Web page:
SC: Was learning about Abu Ghraib the genesis of the idea to make the film?

DL: What happened was that, like most Americans, I might be outraged, but had my own life to think about. When I was making Fair Game, I ended up in a meeting at the ACLU and they showed me some of the documents they had obtained through the Freedom of Information Act, documents written by the American government.

Those documents described, very specifically, torture practices - a “How To Manual” - and they were distributed to detention facilities under U.S. control. They condoned and institutionalized the practice of torture.

If you believe in the rule of law you should not do this. The United States is signatory to the Geneva Conventions and the actions at Abu Ghraib and all acts of torture are against International Law.

It would be very hard to read documents created during the second Bush Administration and to learn what it was the country was doing and be okay with it.

SC: Why are the documents so compelling?

DL: These are not biased reports. Consisting of 1000’s of pages, for the most part the documents consist of internal memos and reports of internal investigations. Reports and investigations that were initiated because people within the Justice Department, the CIA, the Department of Defense, and the NSA saw actions that they believed to be wrong and outside the law and they wanted these actions investigated and stopped.

Thankfully, we have these documents. It’s hard to imagine any other place where these damning documents would be released.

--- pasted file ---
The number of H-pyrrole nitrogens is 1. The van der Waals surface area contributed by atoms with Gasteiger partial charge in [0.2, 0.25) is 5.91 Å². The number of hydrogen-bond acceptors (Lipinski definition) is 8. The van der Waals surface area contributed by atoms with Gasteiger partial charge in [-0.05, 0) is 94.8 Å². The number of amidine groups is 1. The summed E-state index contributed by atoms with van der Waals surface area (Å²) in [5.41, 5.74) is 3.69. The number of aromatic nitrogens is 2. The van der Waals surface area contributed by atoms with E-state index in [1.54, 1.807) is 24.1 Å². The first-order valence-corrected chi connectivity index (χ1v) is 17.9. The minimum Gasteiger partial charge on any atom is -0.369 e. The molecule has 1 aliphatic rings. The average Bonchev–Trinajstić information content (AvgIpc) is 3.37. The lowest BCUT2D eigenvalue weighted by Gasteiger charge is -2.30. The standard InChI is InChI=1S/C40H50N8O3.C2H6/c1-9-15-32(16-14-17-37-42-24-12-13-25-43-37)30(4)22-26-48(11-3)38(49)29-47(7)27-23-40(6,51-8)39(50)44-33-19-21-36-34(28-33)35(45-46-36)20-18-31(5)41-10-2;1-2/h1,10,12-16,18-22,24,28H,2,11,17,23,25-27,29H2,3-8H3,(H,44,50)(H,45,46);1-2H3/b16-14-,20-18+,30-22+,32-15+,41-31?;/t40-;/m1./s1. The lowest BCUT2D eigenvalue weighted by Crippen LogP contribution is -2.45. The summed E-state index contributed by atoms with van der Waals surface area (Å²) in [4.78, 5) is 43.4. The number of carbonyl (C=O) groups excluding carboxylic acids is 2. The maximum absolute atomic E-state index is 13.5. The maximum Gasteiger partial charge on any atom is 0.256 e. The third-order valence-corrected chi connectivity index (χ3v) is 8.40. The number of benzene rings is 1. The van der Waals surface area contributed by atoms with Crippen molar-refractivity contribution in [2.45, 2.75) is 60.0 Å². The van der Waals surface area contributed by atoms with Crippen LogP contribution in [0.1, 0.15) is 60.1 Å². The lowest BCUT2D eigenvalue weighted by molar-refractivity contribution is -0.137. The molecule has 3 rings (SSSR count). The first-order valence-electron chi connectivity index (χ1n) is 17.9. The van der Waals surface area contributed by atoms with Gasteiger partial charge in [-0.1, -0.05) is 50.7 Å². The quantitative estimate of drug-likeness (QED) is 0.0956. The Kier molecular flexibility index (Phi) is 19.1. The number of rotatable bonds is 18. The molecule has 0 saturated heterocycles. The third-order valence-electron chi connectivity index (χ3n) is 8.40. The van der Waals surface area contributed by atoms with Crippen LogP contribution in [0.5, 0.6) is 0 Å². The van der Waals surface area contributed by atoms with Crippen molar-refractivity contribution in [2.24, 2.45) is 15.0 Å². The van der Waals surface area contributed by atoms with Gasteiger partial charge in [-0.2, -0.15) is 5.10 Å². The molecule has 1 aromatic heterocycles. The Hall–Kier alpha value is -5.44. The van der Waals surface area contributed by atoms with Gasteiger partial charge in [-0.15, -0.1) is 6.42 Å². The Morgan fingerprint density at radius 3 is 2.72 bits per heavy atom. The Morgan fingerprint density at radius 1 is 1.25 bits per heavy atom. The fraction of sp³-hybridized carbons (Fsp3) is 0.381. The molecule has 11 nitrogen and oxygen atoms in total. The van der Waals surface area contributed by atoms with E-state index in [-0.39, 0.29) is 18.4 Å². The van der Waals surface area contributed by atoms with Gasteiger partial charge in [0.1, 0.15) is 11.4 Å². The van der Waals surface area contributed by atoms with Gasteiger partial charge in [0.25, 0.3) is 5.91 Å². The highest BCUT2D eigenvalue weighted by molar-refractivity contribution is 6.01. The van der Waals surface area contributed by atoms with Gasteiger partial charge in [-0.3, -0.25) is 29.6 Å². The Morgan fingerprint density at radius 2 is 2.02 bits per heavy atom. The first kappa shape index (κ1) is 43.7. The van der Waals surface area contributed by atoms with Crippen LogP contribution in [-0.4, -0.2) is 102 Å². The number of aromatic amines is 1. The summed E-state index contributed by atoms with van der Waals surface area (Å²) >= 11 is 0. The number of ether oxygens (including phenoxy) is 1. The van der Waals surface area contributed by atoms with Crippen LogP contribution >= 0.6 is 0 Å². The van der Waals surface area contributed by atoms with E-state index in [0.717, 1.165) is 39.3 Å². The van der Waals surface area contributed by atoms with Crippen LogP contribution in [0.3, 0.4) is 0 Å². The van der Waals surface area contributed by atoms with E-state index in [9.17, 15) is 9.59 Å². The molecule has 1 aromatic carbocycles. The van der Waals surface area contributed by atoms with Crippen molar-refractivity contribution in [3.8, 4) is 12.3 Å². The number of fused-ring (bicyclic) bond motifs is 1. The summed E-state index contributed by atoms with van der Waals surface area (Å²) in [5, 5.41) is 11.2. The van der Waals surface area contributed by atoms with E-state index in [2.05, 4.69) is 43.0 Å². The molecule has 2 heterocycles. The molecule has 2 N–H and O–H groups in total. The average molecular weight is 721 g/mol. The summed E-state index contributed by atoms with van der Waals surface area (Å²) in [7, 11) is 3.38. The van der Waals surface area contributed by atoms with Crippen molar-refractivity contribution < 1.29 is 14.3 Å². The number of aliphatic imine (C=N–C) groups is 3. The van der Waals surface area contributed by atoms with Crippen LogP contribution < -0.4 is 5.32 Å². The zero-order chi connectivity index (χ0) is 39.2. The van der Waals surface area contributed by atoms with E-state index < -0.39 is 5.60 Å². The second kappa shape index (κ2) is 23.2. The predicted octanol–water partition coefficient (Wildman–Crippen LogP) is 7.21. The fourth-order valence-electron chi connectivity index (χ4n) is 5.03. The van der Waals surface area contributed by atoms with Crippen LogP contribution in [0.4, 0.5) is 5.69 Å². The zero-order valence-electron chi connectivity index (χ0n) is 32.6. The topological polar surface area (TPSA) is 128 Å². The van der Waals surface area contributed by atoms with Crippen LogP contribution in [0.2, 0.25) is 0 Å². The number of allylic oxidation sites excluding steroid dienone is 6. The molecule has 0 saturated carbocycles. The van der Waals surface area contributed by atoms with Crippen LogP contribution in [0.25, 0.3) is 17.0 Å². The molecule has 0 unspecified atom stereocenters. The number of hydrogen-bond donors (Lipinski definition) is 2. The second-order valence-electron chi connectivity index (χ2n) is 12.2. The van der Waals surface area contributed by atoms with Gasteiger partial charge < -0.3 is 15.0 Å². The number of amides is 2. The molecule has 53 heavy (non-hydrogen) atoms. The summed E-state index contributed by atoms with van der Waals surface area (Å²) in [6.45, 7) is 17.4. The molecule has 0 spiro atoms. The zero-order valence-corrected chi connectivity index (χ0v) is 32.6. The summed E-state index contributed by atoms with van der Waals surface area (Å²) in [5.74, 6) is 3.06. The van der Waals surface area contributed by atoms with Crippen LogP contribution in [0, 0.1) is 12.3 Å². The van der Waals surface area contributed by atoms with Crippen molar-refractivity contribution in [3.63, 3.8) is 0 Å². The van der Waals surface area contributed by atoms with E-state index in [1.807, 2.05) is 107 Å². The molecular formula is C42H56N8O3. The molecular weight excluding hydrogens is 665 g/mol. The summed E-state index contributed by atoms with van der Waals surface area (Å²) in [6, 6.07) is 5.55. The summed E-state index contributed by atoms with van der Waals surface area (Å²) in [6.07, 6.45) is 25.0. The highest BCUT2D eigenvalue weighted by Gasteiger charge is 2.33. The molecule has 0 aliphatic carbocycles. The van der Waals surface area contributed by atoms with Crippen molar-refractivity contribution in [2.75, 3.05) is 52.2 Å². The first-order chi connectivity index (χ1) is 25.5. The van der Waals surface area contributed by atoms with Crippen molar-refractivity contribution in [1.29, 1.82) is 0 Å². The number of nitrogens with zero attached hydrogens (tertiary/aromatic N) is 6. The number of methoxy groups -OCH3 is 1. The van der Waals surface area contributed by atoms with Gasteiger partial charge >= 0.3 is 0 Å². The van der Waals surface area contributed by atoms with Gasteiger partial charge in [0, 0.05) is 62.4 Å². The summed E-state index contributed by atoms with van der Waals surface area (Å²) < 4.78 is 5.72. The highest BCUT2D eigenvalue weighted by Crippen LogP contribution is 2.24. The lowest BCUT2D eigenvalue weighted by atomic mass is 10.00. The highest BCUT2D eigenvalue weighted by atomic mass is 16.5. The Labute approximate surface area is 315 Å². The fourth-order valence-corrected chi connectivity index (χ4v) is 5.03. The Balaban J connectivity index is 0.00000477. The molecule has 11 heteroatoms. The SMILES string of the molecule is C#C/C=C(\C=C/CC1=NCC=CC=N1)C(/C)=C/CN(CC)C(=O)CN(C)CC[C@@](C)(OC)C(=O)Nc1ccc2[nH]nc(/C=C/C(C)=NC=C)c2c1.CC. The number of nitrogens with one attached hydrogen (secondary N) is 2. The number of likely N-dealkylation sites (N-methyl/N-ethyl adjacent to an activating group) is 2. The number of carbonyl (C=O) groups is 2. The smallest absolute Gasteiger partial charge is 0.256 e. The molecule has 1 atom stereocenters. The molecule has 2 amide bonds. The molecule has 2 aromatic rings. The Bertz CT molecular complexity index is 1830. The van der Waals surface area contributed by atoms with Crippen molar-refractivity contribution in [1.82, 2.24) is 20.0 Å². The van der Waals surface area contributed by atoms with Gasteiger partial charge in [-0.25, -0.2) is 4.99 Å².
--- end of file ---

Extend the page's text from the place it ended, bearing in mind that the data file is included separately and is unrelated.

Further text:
SC: What is the idea behind the film, "Reckoning With Torture"?

DL: The Freedom of Information Act works. It allows us to heal ourselves. Justice hasn’t been done yet. There has been no punishment, no restitution, we haven’t reckoned yet with the atrocities committed. But there is a mechanism that creates healing and we need to acknowledge it.

Any parent knows that when a kid does something wrong it has to be acknowledged to be truly over.

The same is true on a large, public scale. This was shown in South Africa with the Truth and Reconciliation Commissions.

SC: How do we heal the division in American thought on the use of torture?

DL: The first step is to show it is not a political issue, not an issue to take sides on, it is an issue of what it means to be an American.

We live in such a polarized world that we can’t separate the storyteller from the story. If Robert Redford is reading a torture memo verbatim people who don’t want to believe it will dismiss it as the ramblings of a left wing Hollywood movie star.

The only way to get past this is for people to read the documents for themselves. To hear many, many Americans reading the documents is so moving.

SC: I understand that is exactly what you plan to do. You have made the documents available for people to read aloud, to make videos of the readings, and to send them to you to be used in the film. What are you doing to get readings from people?

DL: We have a website. http://reckoningwithtorture.org. Any one can go on the website, pick a declassified document from among the documents we have posted on the website, make a video of themselves reading, and send it to us. It’s all on the website – what to do and how to do it. Any one with a cell phone can do this, and that’s just about everyone in the U.S.